@ndreas You know how email is this cool thing that mostly just works. You can have an @gmail.com address and send a message to someone with an @hey.com address and vice versa.

Someone else can run the email server on your behalf, or you can run one yourself in a closet from home. You can have one email address, two or five, or how many you want.

Also, you can use whatever client you want. Gmail's web-based client, a fancy app on your phone, or a text-based one in a terminal. They might have different features and user experiences, but they all "speak email."

All this is possible thanks to a set of rules. A bunch of protocols. You might have heard of SMTP and IMAP, for example.

Imagine for a while an alternative world where social media worked the same way as email. That you could write to your Instagram friends from your Twitter account. Or follow that old aunt who still has Facebook from your TikTok account.

There would have to exist a set of rules for how all this should work. A social network protocol. And, of course, Twitter and all the others would have to support that protocol. The chance of them doing that is pretty slim because of… well, money.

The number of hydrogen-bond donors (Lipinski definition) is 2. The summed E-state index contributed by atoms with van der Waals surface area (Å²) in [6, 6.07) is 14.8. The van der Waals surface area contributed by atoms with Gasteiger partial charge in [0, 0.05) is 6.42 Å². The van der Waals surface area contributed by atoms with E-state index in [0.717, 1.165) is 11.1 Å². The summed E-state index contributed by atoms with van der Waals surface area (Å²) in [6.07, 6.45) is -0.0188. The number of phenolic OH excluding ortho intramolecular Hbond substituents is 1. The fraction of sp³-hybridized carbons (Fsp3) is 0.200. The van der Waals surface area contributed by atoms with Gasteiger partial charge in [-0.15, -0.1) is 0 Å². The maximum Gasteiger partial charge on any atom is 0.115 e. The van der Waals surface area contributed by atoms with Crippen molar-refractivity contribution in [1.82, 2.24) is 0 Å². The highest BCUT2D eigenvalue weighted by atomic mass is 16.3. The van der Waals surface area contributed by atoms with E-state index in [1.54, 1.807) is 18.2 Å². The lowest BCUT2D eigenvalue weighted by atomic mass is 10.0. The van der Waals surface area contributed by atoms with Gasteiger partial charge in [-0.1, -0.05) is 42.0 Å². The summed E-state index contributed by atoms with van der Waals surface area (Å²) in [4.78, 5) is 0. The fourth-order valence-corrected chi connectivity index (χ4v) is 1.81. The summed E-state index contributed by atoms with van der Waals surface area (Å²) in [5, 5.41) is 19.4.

But protocols for making it happen already exist. ActivityPub is one such protocol. ActivityPub is for social networking, what SMTP is for email.

And Mastodon is one piece of software with support for ActivityPub. Pixelfed is another (Instagram-like), PeerTube a third, and Owncast a fourth (YouTube-like and Twitch-like). And they can all talk to one another, thanks to ActivityPub.

Micro.blog is another service with support for ActivityPub. So to split hairs, when you're "activating your Mastodon-compatible username", you're really activating ActivityPub support. So people on Mastodon will be able to follow you and vice versa. But the same is true for Pixelfed and PeerTube. Or any other software supporting ActivityPub.

Just like it's up to you how many email addresses you have and which providers and clients you use, it's up to you which ActivityPub-compatible services you use and how many identities you want.

Micro.blog and Mastodon can talk to each other but differ regarding features. For example, Micro.blog has bookshelves and newsletters while Mastodon has boosts (retweets) and favorites (likes). And so on.

It's different services. You won't be able to log in on your Mastodon instance with your Micro.blog account (or the other way around).

Micro.blog is not Mastodon, similar to how Gmail is not HEY. But users on respective services can communicate thanks to shared protocols.